Friday, May 29, 2009

Friday's Photo Tip - Zoom vs Prime Lens



Friday's Photo Tip - Zoom vs Prime Lens





targets for practice shooting


a target for practice shooting


There are two basic types of lenses for DSLR cameras.

They are Zoom lenses and Prime lenses.

Both are great to have, and getting a chance to experiment with different ones is a lot of fun.

A zoom lens is the most versatile - with a wide angle to a telephoto lens being the most popular and favorite.

With them, one lens can accomplish both types of shooting with it's varying focal lengths.

When I took the above images, I was standing in the same spot - I hadn't moved at all.

The first image has a focal length of 30mm. I used the wide angle feature on my zoom lens to get the whole scene in the frame.

The second image has a focal length of 70mm. For this image, I used the telephoto feature on the lens to bring just a piece of the scene in closer.

As much as I prefer to use a prime lens, I must admit, I keep my zoom lens on my camera the most when I am out and about.

The prime lenses have a fixed focal length, and they come in all sizes and ranges.

The reason I prefer the prime lenses is that as a rule, they have a sharper, clearer focus.

However, if you are willing to spend the money, you can get a good quality zoom lens that has great sharpness and clarity.

With prime lenses, you need to carry a lot of gear around with you, and taking the time to change lenses is sometimes just not possible.

I purchased a couple of used lenses online a couple of years ago. One was Tamron prime lens that I had read rave reviews about, and the other was a Sigma zoom that also had pretty good reviews.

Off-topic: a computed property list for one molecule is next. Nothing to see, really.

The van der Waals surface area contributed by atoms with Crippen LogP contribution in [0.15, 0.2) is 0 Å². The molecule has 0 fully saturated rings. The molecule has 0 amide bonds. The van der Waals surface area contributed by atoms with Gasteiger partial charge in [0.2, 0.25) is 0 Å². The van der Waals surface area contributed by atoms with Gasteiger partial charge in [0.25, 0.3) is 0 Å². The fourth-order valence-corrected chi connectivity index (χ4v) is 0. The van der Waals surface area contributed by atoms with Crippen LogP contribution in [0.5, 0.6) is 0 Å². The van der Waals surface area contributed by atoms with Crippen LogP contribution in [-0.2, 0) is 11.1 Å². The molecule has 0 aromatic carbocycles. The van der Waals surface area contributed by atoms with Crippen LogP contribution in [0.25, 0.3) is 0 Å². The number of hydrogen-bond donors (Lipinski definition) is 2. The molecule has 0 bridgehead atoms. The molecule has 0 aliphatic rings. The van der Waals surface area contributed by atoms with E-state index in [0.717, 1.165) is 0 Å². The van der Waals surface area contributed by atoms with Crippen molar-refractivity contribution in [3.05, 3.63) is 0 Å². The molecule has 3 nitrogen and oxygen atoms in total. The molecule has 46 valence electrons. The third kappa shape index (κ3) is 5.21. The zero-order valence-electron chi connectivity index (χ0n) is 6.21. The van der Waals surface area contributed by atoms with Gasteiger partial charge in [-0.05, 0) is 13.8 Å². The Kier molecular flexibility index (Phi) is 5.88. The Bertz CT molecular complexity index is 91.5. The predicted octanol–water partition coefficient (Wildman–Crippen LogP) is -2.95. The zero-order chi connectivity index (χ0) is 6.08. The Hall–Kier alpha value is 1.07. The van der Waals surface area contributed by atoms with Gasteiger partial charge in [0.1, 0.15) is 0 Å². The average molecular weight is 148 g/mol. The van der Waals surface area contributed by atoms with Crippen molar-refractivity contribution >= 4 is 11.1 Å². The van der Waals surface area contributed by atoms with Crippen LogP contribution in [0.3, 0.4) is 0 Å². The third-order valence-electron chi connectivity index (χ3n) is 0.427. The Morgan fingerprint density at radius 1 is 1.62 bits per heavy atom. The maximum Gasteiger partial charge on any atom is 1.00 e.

I was overjoyed with the Tamron - it lived up to all I had read about it and more.

The Sigma had me thinking that I was loosing my eyesight in a bad way. After reading more about the type of zoom I wanted in this range, I was pleased to find a great older zoom lens that had beautiful glass with sharp focus.

It's worth taking the time to research your glass. There are some great older ones out there that perform just as good or better than the new ones of today.








6 comments:

  1. Useful summary, KML. I have my 17-85mm zoom lens on by default.

    It might be useful when you come back to this topic to talk on how a prime lens forces you to move around to compose (which really helps learning) and maybe also cover more advanced aspects like reduced chromatic aberration or that slippery term bokeh (which I confess to not grasping in all it's various nuances).

    Thanks for a good summary :)
    Cheers,
    --Mark

    ReplyDelete
  2. Good topic.... it seems I have on my 70-300mm zoom lens most of the time. I should work a bit more with my prime lens though, I think.

    ReplyDelete
  3. Hi Mark - thanks for stopping by and thanks for the suggestions. As for bokeh - I posted about that a few weeks ago and you can find it here:

    http://photographybykml.blogspot.com/2009/04/fridays-photo-tip-what-term-bokeh-means.html

    Hope it helps!

    Kathy

    ReplyDelete
  4. Hi Michele - The prime lens is more limiting and the zoom is the most versatile. I think that one reason we use them the most.

    Thanks for stopping by - it's good to see you again!

    Take care,
    Kathy

    ReplyDelete
  5. Hi! Thank you so much for being a top dropper at Moms... Check Nyo. Your button will be up on my side bar for the whole month of June. :)

    ReplyDelete
  6. Another great tip Kathy, I only own telephoto lens. It will be interesting to have prime lens too. But I think I need another SLR body, lol, I hate switching lens as my sensor gets dusty really fast. Thanks for useful info again, Anna :)

    ReplyDelete

Thanks for taking the time to leave a comment - it is appreciated! I will do my best to return it with a visit to your blog. Take care, and enjoy!

Google
 

Blog Communities

Visitors Since 09/05/07